• Less than $1,000: class 1 misdemeanor
  • Vehicle transmission or engine of any value: class 4 felony
  • Firearm or animal taken for animal fighting: class 6 felony

Additionally, a defendant convicted of stealing goods or services worth $100,000 or more will not be eligible for suspension of their sentence, probation, pardon, or release until their sentence is completed. If the defendant is accused of stealing ferrous or nonferrous metal, any property damage caused by the theft will be included in the value. For example, if a person is convicted of stealing $3,000 worth of copper wiring out of an unoccupied structure and causes $2,000 worth of damage while removing the copper wiring, this will be charged as a theft of $5,000, which would be a class 3 felony. For more information about criminal classification of larceny offenses in Queen Creek, Arizona, call 480-470-1504 to schedule your free consultation with one of our experienced defenders. 

How Much Time Will I Serve Behind Bars If Convicted Of Larceny?

Judges determining incarceration sentences for defendants accused of criminal offenses have guidelines to follow. They provide presumptive sentences for the offense charged, which the judge can deviate from based on specific facts from the case. The guidelines provide a minimum and maximum sentence, as well as mitigated and aggravated sentences that can be used when special factors are present. If the defendant has prior criminal offenses on their record, the penalties they face may be bumped up a charge. For example, if a defendant is convicted of a second class 4 felony, the second class 4 felony may be penalized using class 3 felony guidelines. 

If a defendant in Arizona is convicted of larceny at the misdemeanor level, it will be a class 1 misdemeanor. Per A.R.S. § 13-707, a class 1 misdemeanor is punishable by up to 6 months in jail. The penalties for a first-time felony offender are laid out by A.R.S. § 13-702. A class 2 felon can be sentenced to 4-10 years in prison with a 5-year presumptive sentence. A class 3 felon can be sentenced to 2.5-7 years in prison with a 3.5-year presumptive sentence. A class 4 felon can be sentenced to 1.5-3 years in prison with a 2.5-year presumptive sentence. A class 5 felon can be sentenced to .75-2 years in prison with a 1.5-year presumptive sentence. A class 6 felon can be sentenced to .5-1.5 years in prison with a 1-year presumptive sentence. All of these penalty ranges can be increased by aggravating factors and reduced by mitigating factors. For more information about your potential penalties if convicted of larceny in Queen Creek, Arizona, call 480-470-1504 for your free consultation with our firm.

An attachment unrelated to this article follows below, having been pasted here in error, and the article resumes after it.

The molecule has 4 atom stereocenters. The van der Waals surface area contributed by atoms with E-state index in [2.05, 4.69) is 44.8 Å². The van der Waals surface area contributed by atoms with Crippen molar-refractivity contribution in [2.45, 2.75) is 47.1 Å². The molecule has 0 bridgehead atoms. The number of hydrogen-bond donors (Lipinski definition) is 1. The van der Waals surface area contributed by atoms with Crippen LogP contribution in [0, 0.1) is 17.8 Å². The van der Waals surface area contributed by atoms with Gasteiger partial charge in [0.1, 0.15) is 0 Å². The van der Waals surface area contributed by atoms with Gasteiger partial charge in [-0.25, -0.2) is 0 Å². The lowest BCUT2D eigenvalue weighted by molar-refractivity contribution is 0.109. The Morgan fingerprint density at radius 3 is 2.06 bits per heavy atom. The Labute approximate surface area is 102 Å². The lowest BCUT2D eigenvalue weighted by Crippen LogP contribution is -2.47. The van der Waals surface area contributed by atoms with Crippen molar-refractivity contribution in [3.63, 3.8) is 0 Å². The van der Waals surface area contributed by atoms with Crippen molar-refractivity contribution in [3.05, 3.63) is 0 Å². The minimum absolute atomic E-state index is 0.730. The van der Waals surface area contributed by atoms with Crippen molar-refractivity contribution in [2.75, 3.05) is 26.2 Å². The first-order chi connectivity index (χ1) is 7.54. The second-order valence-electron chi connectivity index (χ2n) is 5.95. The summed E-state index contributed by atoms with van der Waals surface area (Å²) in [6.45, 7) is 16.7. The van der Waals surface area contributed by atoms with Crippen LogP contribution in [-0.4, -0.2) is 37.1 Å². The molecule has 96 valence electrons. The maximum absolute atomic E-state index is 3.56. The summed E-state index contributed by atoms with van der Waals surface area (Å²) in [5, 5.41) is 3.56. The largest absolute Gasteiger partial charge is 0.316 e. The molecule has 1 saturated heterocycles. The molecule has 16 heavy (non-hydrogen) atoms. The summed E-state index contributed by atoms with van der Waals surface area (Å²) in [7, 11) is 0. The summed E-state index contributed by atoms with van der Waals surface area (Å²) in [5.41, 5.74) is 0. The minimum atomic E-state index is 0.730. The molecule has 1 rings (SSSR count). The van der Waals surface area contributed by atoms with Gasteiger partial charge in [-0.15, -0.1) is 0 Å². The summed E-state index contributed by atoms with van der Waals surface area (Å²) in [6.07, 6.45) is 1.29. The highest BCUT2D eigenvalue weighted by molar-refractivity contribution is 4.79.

Seeking Quality Criminal Defense Representation In The Queen Creek Area? Look No Further. 

If you are arrested for larceny in Queen Creek, you have the right to select your own legal counsel for the prosecution against you. If you are dissatisfied with the public defender assigned to your case, it may be time to see what private defenders have to offer. A larceny conviction can follow you much longer than your incarceration, reducing the opportunities available to you for life. Our Queen Creek criminal defense team offers experience and a service level that can’t be matched. To schedule your free consultation by phone, contact us at My AZ Lawyers or call 480-470-1504.

 

Contact Professional Family Attorneys In Arizona

Arizona Offices:

Mesa Location:
1731 West Baseline Rd., Suite #100
Mesa, AZ 85202

Office: (480) 448-9800
Email: info@myazlawyers.com
Website: https://myazlawyers.com/

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343 West Roosevelt, Suite #100
Phoenix, AZ 85003

Office: (602) 609-7000

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Glendale, AZ 85308

Office: (602) 509-0955

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Tucson, AZ 85701

Office: (520) 441-1450

Avondale Location:
12725 W. Indian School Rd., Ste E, #101
Avondale, AZ 85392

Office: (623) 469-6603